When it comes to cheese, it’s an art.
At MyRecipes we love cheese. I mean, really love cheese. On any given day, you can bet we’re digging into bowls of gooey macaroni and cheese, meltworthy grilled cheese sandwiches, and some of the cheesiest recipes on the Internet. We even reflected upon just how much we love the stuff by compiling our 100 best recipes with cheese, a collection full of pizzas, baked brie and other cheesy goodness—it’s safe to say we’re cheese fanatics over here.
But what really gets our mouth watering is that legendary, much sought after, jaw-dropping cheese pull. Don’t be fooled, an artful cheese pull is more than just scooping up a forkful of cheesy pasta. A truly Insta-worthy cheese pull takes a little food styling prowess. So, how do you really get that perfect cheese pull every time?
Get your ‘grams ready because we put the cheese pull to the homemade test. We challenged the co-hosts of Homemade Vs. The Internet to build an epic pizza seven layer dip, and go for the ultimate cheese pull. Our chefs turned to the expertise of food stylists to get the lowdown on pulling off the perfect pull, and we’re sharing the secrets for anyone wanting to achieve espically cheesier pictures at home.
1. Use the right kind of cheese
There’s actually a science behind why some cheeses melt better than others, but when it comes to a cheese pull, you’re looking for a cheese that stretches more than melts. We ranked six cheeses by their stretch to find that mozzarella was a clear winner, followed by monterey jack and cheddar. So, stick with mozzarella if you want something worth photographing, and opt for part-skim cheese. The fat and grease of full-fat cheese makes it fall apart easier, ruining your cheese pull.
2. And be sure to shred the cheese yourself
Though the pre-shredded bags might seem like a time saver, most of them are packed with cornstarch and anti-caking agents to keep the cheese from sticking. That also applies when you try to melt the cheese, making it much harder to get that picturesque pull. Buy a block of mozzarella and shred it by hand for best results.
3. Or cut the cheese to the right size
If you don’t happen to have a box grater nearby, you can cut the block of cheese or string cheese by hand. Just be sure to cut the cheese pretty thin, similar to the thickness of a deli slice of Swiss cheese. At the same time, keep the pieces small. If the surface area is too large, the cheese won’t melt evenly.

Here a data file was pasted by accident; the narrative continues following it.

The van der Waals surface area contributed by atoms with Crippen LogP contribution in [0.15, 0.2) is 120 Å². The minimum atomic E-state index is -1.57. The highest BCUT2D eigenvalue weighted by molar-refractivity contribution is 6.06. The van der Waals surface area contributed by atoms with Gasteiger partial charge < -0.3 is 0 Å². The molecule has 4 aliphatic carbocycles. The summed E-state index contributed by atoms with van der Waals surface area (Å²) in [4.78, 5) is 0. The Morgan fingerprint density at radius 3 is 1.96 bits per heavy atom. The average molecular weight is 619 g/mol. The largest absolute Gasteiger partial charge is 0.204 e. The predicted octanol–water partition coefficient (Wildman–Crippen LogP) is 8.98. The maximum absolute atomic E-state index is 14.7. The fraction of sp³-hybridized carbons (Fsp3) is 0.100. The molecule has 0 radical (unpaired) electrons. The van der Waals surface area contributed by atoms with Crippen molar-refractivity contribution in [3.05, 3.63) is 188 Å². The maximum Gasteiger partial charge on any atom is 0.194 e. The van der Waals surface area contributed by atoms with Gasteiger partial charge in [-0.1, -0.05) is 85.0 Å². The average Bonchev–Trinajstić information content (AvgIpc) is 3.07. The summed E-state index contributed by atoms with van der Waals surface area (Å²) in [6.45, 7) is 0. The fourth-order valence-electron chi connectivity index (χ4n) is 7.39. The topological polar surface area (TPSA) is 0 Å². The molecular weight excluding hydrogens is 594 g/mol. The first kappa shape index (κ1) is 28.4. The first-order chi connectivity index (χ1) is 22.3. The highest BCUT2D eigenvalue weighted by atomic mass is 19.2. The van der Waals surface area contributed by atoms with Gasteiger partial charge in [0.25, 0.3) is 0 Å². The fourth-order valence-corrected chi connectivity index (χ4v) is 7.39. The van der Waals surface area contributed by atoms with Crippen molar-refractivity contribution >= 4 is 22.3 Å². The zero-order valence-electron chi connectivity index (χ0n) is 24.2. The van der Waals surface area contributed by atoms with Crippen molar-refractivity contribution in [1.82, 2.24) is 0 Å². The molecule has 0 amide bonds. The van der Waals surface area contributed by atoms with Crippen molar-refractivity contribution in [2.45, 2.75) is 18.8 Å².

4. Create your foundational matrix
Don’t just sprinkle the cheese however which way you want. We applaud Robin Bashinsky’s trick of layering cheese pieces in a crosshatch pattern. So, take a hint from our professionals and create that strong base to really glue the cheese together.
5. Keep everything… moist
Sorry, we don’t love that word either, but moisture is key to getting that stretchy finish. If you’re cooking something in a pan, like grilled cheese, pop the top on the pan and let the sandwich steam a bit before going for the photo op. For other cheesy dishes, take a tip from our food stylists and use a steamer to get the cheese hot and melty.
6. But also add a dry buffer if necessary
If you’re worried the cheese might go from moist to watery because of other adjacent ingredients, like tomato sauce, you can put a dry layer between the wet ingredient and your cheese. Our chef rockstars used olives and pepperoncini to make sure the cheese didn’t become sauce saturated. Just be sure to pat dry any veggies you decide to incorporate.
7. Get it melty, but not too melty
Your sandwich is perfectly hot and melty, so now what? Well, don’t wait too long. Go for your cheese pull once the cheese is melted and barely browned. Let it cool for about a minute, and start taking those pictures. A cheese that’s too hot will pull apart too quickly and snap, while cheese that’s too cool will be too brittle and break instantly. Timing is key, but if you don’t nail it the first time, just remember—practice makes perfect (and trust us, this is a delicious technique to practice).